ACUPUNCTURE AND ORIENTAL MEDICINE
Unlike some Western medicine views, the Taoist incorporate the possibility of orgasm without ejaculation and view the two aspect of experiencing sex completely separate. Sexual essence or Jing is a powerful, vital energy that is continuously generated within the human body. Taoist sexual practice permits men to retain certain bodily secretions that are a source of energy when stored and re-circulated to higher vital centers. This prevents loss of this biochemical energy by not ejaculating (Chia, 1984)
Maciocia (1905) discusses that kidney essence or Jing provides the sexual essences of both men and women and describes sexual activity as ejaculation in men and orgasm in women. Sexual activities resulting in ejaculation are thought to be depleting to the kidney essence. Disease may be a result of the excessive loss of this essence. Excessive sexual activity is said to depend on the individual constitution, age and health, and to be practiced according to the seasons, increasing in spring and summer and declining in autumn and winter.
Lin (1997) discusses that rather than treating the urological disease in TCM it is necessary to determine a pattern differentiation. Causes of sexual dysfunction are due to the indulgence of the seven passions being joy, anger, worry, melancholy, grief, fear and fright. With each emotion having its own action and damaging the heart, liver, spleen, lungs and kidney respectively. The six evils of wind, cold, summer heat, dampness, dryness, and fire affect the urogenital region. Cold, dampness and heat being the most prevalent. Trauma may damage the chong, ren, du and dai vessels effecting the jing and blood while lifestyle including over eating and drinking along with certain food types may injure the spleen. She states from the Su Wen that excessive lying staring, standing, and walking can injure the qi, flesh, blood, bones respectively. Congenital insufficiency may be due to wu bu nan or “five not men” tian – lack of testes, lou – habitual emission, jian – malformation of genitalia, qie – impotence or bian – hermaphrodism.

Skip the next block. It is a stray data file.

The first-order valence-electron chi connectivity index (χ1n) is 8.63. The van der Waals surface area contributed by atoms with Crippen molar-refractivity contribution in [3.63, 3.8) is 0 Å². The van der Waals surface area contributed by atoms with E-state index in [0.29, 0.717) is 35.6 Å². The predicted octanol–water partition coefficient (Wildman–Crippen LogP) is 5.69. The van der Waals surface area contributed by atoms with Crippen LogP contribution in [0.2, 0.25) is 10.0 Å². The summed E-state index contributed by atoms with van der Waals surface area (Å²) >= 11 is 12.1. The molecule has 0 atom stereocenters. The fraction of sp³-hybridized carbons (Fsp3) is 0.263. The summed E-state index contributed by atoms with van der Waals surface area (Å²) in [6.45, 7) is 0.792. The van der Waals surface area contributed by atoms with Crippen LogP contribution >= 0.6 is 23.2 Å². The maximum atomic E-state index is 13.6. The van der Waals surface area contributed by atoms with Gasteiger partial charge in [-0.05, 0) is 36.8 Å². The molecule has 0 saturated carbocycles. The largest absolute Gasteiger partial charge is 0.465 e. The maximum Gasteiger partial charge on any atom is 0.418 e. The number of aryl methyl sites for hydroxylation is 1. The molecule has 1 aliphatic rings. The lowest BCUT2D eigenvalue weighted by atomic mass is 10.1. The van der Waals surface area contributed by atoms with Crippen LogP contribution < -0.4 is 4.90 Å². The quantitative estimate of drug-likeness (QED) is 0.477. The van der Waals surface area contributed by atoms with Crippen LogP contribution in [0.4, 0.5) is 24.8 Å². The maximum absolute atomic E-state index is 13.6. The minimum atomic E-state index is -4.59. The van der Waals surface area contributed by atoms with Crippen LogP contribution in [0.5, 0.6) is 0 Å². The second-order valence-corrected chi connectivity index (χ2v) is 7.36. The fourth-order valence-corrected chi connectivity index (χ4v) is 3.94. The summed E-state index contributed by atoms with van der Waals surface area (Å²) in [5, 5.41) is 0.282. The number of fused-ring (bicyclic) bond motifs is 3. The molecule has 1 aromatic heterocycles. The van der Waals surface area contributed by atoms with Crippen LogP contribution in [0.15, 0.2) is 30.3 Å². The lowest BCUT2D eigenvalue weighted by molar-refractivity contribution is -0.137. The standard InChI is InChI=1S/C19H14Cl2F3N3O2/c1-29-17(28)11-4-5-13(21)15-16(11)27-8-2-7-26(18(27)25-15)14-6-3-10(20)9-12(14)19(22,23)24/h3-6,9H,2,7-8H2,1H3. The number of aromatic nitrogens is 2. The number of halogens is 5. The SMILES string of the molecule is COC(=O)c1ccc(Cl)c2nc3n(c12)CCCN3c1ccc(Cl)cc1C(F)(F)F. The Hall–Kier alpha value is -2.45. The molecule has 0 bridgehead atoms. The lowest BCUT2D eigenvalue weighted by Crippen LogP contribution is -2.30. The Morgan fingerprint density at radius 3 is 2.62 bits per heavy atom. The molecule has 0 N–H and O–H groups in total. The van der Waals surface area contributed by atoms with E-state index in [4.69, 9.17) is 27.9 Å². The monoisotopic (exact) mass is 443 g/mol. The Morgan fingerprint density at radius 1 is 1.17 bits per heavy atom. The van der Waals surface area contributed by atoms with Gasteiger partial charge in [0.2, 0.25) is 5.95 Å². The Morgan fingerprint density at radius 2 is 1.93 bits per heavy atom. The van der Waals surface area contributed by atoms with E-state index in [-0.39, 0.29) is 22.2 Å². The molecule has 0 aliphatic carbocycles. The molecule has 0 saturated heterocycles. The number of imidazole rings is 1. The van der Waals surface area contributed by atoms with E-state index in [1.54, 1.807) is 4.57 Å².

Bu She Jing failure to ejaculate can be divided into two groups “1) evil repletion obstructing the palace of jing 2) weakness of the righteous qi not allowing for the opening of the palace of jing” Lin (1997)
Lin list ten TCM pattern differentiations, “Liver depression qi stagnation, liver depression kidney vacuity, liver gallbladder damp heat, liver depression/spleen vacuity, kidney spleen dual vacuity with accumulation of dampness, kidney yin vacuity, kidney yin vacuity with reckless stirring of ministerial fire, kidney vacuity jing portal closed shut, qi stagnation blood stasis, phlegm turbidity obstructing the jing.” Lin (1997)
58 year-old male presents with concerns of inability to ejaculate with unknown biomedical diagnosis. The patient had recently started a new relationship and although can ejaculate through masturbation with perceived normal stimulation he could not achieve desired outcome with partner stimulation. This condition was not specific to the partner he was seeing during the treatments and had previously experienced similar concerns in relationships for over 15 years. He reports having moderate libido and normal erectile response with no numbness or tingling in the genital area however slight dribbling after urination. He reported constant thinking about the condition and wanting to please his partner.
On the initial visit elbow pain was indicated as the chief complaint however after explanation of specialization in men’s health, inhibited ejaculation became the chief complaint in the subsequent nine visits. The patient had not been assessed by a medical doctor and etiology was unknown. He was not taking biomedical drugs specifically for this condition however taking simvastatin for cholesterol. The patient was hesitant and not sure how much to say during the treatment intake until prompted by specific questions.
Temperature was reported normal throughout the ten treatments however he had cold hands and feet. He was experiencing jaw clenching during the day and sleep had been disturbed with the excitement of a new relationship with fatigue with ruminating thoughts about his concern. There were no other abnormal findings reported other than elbow pain due to a racquet ball game.
Tongue appeared puffy and pale with moist greasy coat or foamy coat. Pulse was sometimes wiry then sometimes soft and soggy
Assessment: The TCM diagnosis is inhibited ejaculation with the pattern differentiation of liver qi stagnation, spleen qi deficiency and phlegm accumulation obstructing channels. Indications of liver qi stagnation were situational inhibited ejaculation with partner only hence an emotional component to the symptoms, jaw clenching and extended time taken for ejaculation to occur and wiry pulse. Spleen qi deficiency indicators were, slightly overweight, constant thinking and performance anxiety, dribbling of urine, puffy pale tongue and phlegm accumulation obstructing channels is indicated with greasy tongue coat, overweight and that the liver channel surrounding the genital area is effected.